The agency is holding a competition for a mobile health solution to reduce the epidemic of painkiller overdose deaths across the United States.
FDA is calling on innovators from all disciplines to create a mobile phone app that can help people overdosing from prescription painkillers, heroin, and other opioids connect with people nearby who are carrying the prescription overdose antidote naloxone. (Nalaxone is sold under the brand name Narcan, among others.)
The 2016 Naloxone App Competition will provide a $40,000 prize to the highest scoring entrant, as well as potential access to NIDA Small Business Innovation Research (SBIR) grants. FDA is holding the competition with support from the National Institute on Drug Abuse (NIDA) and the Substance Abuse and Mental Health Services Administration (SAMHSA).
"With a dramatic increase in the number of opioid overdose deaths in the U.S., there's a vital need to harness the power of new technologies to quickly and effectively link individuals experiencing an overdose--or a bystander such as a friend or family member--with someone who carries and can administer the life-saving medication," FDA Commissioner Robert M. Califf, MD, said in a news release.
"Through this competition, we are tapping public health-focused innovators to help bring technological solutions to a real-world problem that is costing the U.S. thousands of lives each year," Califf said.
The need for more life-saving options is serious. Roughly 78 Americans die daily from an opioid overdose--with nearly half a million dead from drug overdoses between 2000 and 2014, according the U.S. Centers for Disease Control and Prevention. The CDC cites prescription opioid pain relievers as a driving factor in the 15-year increase in opioid overdose deaths. When access to the prescription painkillers is cut off, users sometimes turn to buying heroin and other opioids on the streets.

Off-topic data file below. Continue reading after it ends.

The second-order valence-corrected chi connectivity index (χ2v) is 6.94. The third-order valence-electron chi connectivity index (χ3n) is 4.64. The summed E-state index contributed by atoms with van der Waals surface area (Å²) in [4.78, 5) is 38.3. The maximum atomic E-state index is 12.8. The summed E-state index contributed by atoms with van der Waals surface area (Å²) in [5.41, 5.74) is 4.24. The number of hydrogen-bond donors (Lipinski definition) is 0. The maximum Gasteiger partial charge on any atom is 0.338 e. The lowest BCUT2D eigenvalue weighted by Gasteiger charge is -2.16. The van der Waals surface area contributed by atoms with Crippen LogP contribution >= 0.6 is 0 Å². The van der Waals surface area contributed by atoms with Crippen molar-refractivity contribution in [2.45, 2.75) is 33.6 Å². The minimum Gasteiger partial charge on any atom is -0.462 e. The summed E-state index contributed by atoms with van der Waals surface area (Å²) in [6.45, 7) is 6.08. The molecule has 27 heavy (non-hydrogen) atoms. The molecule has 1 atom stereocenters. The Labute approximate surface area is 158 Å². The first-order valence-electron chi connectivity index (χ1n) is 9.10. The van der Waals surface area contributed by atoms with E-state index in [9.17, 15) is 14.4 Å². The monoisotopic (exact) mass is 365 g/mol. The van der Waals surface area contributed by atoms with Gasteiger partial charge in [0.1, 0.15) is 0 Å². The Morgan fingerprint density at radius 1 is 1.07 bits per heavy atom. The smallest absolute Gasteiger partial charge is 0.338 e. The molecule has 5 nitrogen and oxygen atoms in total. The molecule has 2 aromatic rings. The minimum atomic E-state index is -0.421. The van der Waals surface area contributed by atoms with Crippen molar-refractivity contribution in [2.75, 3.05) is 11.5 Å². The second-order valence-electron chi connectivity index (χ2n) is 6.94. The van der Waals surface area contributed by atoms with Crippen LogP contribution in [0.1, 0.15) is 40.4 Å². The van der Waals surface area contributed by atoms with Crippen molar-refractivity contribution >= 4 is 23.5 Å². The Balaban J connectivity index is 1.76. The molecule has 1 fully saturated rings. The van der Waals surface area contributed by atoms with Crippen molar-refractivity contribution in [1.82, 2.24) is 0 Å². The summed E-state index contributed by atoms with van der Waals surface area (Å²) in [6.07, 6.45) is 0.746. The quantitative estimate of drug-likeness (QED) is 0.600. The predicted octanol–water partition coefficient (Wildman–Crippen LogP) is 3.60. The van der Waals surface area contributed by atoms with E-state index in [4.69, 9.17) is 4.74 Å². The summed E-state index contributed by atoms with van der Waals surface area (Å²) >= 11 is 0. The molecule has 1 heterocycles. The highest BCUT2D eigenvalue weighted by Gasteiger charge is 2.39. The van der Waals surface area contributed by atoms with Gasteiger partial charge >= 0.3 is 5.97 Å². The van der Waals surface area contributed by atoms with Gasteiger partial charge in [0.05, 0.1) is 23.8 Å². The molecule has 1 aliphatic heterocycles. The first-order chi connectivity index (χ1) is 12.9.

The U.S. painkillers epidemic received additional attention after it was revealed that the music legend Prince died in April due to an overdose of the painkiller fentanyl.
Overdose deaths could have been prevented if those suffering overdoses had immediately received naloxone to stop or reverse the effects. Prince, in fact, reportedly received Narcan during a previous episode just days before his death, when his private jet made an emergency landing in Illinois after he became unresponsive.
The app competition has an October 7 registration deadline. FDA will then hold a two-day code-a-thon October 19-20. The results of the code-a-thon will be open-source and publicly accessible. Collaboration will be encouraged. Competition participants will then have until November 7 to submit a video of a functional prototype along with a brief summary of their concept. Judges from FDA, NIDA, and SAMHSA will evaluate final submissions.
"Mobile phone applications have been developed to educate laypersons on how to recognize an overdose and administer naloxone, and to connect bystanders with individuals in need of other medical services, such as CPR. To date, however, no application is available to connect carriers of naloxone with nearby opioid overdose victims," said Peter Lurie, MD, associate commissioner for public health strategy and analysis at FDA.
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[Graphic courtesy of FDA]